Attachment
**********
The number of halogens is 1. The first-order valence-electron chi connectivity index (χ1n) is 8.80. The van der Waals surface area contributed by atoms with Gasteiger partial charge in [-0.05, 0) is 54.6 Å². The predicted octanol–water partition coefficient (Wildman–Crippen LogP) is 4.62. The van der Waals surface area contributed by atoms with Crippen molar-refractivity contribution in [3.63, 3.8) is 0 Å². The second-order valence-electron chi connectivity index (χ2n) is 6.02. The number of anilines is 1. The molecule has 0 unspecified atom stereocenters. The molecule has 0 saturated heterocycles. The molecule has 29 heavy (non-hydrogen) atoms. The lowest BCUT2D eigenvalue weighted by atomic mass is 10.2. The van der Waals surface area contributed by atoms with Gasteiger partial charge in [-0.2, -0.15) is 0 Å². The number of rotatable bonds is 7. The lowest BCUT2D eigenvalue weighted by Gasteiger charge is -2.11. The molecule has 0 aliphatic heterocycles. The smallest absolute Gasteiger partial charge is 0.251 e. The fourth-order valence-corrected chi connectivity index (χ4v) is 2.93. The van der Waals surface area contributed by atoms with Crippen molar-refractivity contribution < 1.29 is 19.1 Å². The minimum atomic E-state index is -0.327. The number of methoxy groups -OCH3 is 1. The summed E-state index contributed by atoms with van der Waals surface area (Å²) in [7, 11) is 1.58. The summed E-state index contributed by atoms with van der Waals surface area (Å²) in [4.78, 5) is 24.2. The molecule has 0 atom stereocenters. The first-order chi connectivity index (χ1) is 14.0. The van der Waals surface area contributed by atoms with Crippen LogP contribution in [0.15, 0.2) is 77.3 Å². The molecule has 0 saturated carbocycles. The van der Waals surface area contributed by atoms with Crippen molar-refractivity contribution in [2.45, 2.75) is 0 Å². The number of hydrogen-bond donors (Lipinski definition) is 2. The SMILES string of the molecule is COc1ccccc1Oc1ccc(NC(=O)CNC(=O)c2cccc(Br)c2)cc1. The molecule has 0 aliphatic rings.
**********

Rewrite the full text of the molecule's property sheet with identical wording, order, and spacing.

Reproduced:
The number of halogens is 1. The first-order valence-electron chi connectivity index (χ1n) is 8.80. The van der Waals surface area contributed by atoms with Gasteiger partial charge in [-0.05, 0) is 54.6 Å². The predicted octanol–water partition coefficient (Wildman–Crippen LogP) is 4.62. The van der Waals surface area contributed by atoms with Crippen molar-refractivity contribution in [3.63, 3.8) is 0 Å². The second-order valence-electron chi connectivity index (χ2n) is 6.02. The number of anilines is 1. The molecule has 0 unspecified atom stereocenters. The molecule has 0 saturated heterocycles. The molecule has 29 heavy (non-hydrogen) atoms. The lowest BCUT2D eigenvalue weighted by atomic mass is 10.2. The van der Waals surface area contributed by atoms with Gasteiger partial charge in [-0.2, -0.15) is 0 Å². The number of rotatable bonds is 7. The lowest BCUT2D eigenvalue weighted by Gasteiger charge is -2.11. The molecule has 0 aliphatic heterocycles. The smallest absolute Gasteiger partial charge is 0.251 e. The fourth-order valence-corrected chi connectivity index (χ4v) is 2.93. The van der Waals surface area contributed by atoms with Crippen molar-refractivity contribution < 1.29 is 19.1 Å². The minimum atomic E-state index is -0.327. The number of methoxy groups -OCH3 is 1. The summed E-state index contributed by atoms with van der Waals surface area (Å²) in [7, 11) is 1.58. The summed E-state index contributed by atoms with van der Waals surface area (Å²) in [4.78, 5) is 24.2. The molecule has 0 atom stereocenters. The first-order chi connectivity index (χ1) is 14.0. The van der Waals surface area contributed by atoms with Crippen LogP contribution in [0.15, 0.2) is 77.3 Å². The molecule has 0 saturated carbocycles. The van der Waals surface area contributed by atoms with Crippen molar-refractivity contribution in [2.45, 2.75) is 0 Å². The number of hydrogen-bond donors (Lipinski definition) is 2. The SMILES string of the molecule is COc1ccccc1Oc1ccc(NC(=O)CNC(=O)c2cccc(Br)c2)cc1. The molecule has 0 aliphatic rings.